Week 9. Full Pallette. Complimentary neutrals. “Unification using complimentary neutrals”10 minute demo. One simple warm and one simple cool, unifiying all shapes. The expansion of local color comes from mixing and expanding, “dialing the color wheel” to find maximum of color possibilities. Expansion of color, as in color theory, applied to the model and the compositional background elements. Expanded color chart critique. Three 20x30 full color studies for final project.
Week 10. Class Presentation of all paintings. No model. Critique and student presentation of comps, color comps, compositional studies, research for final project using Fibonacci spirals and golden mean division of space, 1-1.618, using contemporary and historical illustrators and painters for research. Presentation of color, thumbnail studies based on the Fibonacci Spiral and golden section division of space, 1-1.618 for the final, large painting due 14th week Student must have final comp painting finished on a 20x30 format, or adjusted according to proportion for the final large painting, 48X60 minimum, which will be presented 14th week.
Week 11. Homework, studying the comparison between Lucien Freud and Cezanne for color theory, “the Cezanne Orange”, turning the form. Articulation in the design between the negative shapes of of Dean Cornwell and movement studies, the brushwork of Repin, Fechin with the layering and division of space of Richard Diebenkorn. Looking at contemporary entertainment designers such a Carlos Huante and the other talents from Pixar, ILM and Disney animation to push the originality and professionism of the final compositions. Homework is to revamp and present color thumbnails; 5, 8.1/2x11 for the 14th week project, with full composition knowledge and color possibilities.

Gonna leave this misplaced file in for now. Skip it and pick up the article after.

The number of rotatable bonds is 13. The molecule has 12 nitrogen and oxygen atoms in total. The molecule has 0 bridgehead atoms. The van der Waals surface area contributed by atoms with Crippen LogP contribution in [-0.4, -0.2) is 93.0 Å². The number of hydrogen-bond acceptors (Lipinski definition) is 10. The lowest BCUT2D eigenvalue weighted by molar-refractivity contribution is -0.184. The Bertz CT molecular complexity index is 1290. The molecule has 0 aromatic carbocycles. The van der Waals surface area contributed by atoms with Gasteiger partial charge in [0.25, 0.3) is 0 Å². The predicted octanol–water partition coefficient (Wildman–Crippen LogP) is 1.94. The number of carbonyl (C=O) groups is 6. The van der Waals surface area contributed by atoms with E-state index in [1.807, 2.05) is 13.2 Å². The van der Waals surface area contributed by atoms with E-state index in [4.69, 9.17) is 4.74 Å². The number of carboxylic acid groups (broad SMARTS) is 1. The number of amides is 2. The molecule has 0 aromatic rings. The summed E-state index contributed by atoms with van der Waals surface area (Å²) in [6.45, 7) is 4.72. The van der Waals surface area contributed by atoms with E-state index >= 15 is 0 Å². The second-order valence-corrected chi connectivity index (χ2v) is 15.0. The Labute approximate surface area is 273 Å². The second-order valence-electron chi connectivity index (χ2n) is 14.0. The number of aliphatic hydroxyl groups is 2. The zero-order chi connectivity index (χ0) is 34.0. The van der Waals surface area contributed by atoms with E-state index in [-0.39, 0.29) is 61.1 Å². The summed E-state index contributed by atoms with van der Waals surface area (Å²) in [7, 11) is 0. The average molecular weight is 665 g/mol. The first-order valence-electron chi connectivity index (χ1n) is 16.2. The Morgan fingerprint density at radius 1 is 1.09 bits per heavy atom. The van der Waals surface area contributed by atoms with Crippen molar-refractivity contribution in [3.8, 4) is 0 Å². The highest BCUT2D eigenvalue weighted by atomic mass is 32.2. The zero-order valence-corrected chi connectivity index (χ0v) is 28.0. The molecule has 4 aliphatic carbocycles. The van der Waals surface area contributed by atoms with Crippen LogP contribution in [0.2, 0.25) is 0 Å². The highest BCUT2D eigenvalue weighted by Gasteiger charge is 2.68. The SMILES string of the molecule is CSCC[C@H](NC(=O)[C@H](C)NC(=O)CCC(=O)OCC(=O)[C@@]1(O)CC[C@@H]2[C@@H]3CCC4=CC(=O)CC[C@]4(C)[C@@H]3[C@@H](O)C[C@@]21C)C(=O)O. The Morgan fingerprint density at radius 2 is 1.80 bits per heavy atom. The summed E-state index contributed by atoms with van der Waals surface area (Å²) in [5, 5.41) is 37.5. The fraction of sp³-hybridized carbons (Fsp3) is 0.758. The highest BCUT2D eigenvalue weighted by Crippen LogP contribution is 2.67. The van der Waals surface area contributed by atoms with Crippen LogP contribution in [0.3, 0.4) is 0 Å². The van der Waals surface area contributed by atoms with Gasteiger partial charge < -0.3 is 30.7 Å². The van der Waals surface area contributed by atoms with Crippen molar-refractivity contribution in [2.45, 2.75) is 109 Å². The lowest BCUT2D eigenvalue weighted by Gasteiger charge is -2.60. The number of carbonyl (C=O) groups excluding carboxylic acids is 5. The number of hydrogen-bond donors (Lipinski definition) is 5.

Week 12 Storyboard 7, 4”x5” sketches of the composition in movement, as needed for an illustrated novel, a comic book, storyboard of a film, to see the composition as it would progress in a series. Several example of contemporary storyboard and illustrated novels and children’s books are presented for compositional movement. Working with each student on the large paintings in progress in a personal interview .Week 13.
Week 13. Working in class on final project. Instructor works with each student to solve problems. Assignment: to finish final project and prepare for 14th week presentation.
Week 14. “Career Day” no model; Final presentation of all the class work: Subtractive, additive, value charts, complimentary neutral color charts, 20x30 comp studies, subtractive and additive, boxes, xeroxes and downloads of research from contemporary and historical illustrators, painters and entertainment designers, out of which the final “Fibonacci” composition and the studies for it are reviewed and graded on the last day of class.
Grading is based on the following:
1) Punctuality (3 tardies are equal to 1 absence)
2) Attendance ( 2 absences is a drop in the letter grade)
3) Class Participation….10%
4) Homework Assignments, portfolio of drawings and paintings, )
Assignments such as copying master illustrators, entertainment designers
and painters. 50%
5) Technical Competence……20%
6) Final compositional project (which will be assigned based on personal interview)….20%
*To be presented on time, recorded each class on roll sheet by T.A.k Jason Hsin.
*Instructor is available for critique at all times by mailing digital photographs to;
2.**For cleaner, Gamsol by Gamblin no others permitted! **For medium, refined linseed oil, no other medium is safe in the classroom.
3.Reynold's Freezer Paper (from Ralph's Market)......................3.00
5.Canvas or 11.14 pr-gessoed masonite, other supports also …Varies
WC paper (that comes in a watercolor block is convenient as it can be coated each day with gesso).
6.Container for supplies, toolbox, canvas bag, etc. ............……Varies
7. #3 Winsor newton, university bright …………………………5.07 **
8. #6 Winsor newton, university bright, flat (medium soft)……..8.00**
9.#24 Davinci, optional, (round, soft,pointed)....................…….23.00
10.Peacock, flat, soft..........................................................………1.55
11.#10 Winsor newton university bright, flat, (medium soft)……12.30 **
12.#12 Winsor newton university bright, flat, (medium soft)….15.49
**costs may change from term to term
**Only necessary to buy burnt sienna, burnt umber, titanium white and black for the first few weeks of the semester.
Oil colors, 37 ml tubes: These should be from 10 to 15 dollars with an inexpensive brand such as Grumbacher.
13.Cadmium red light
15.Yellow ochre **
16.Cadmium yellow medium.
17.Permanent green light**
22.Carbozal Violet (Dana Colors) or Mauve blue shade (Winsor Newton)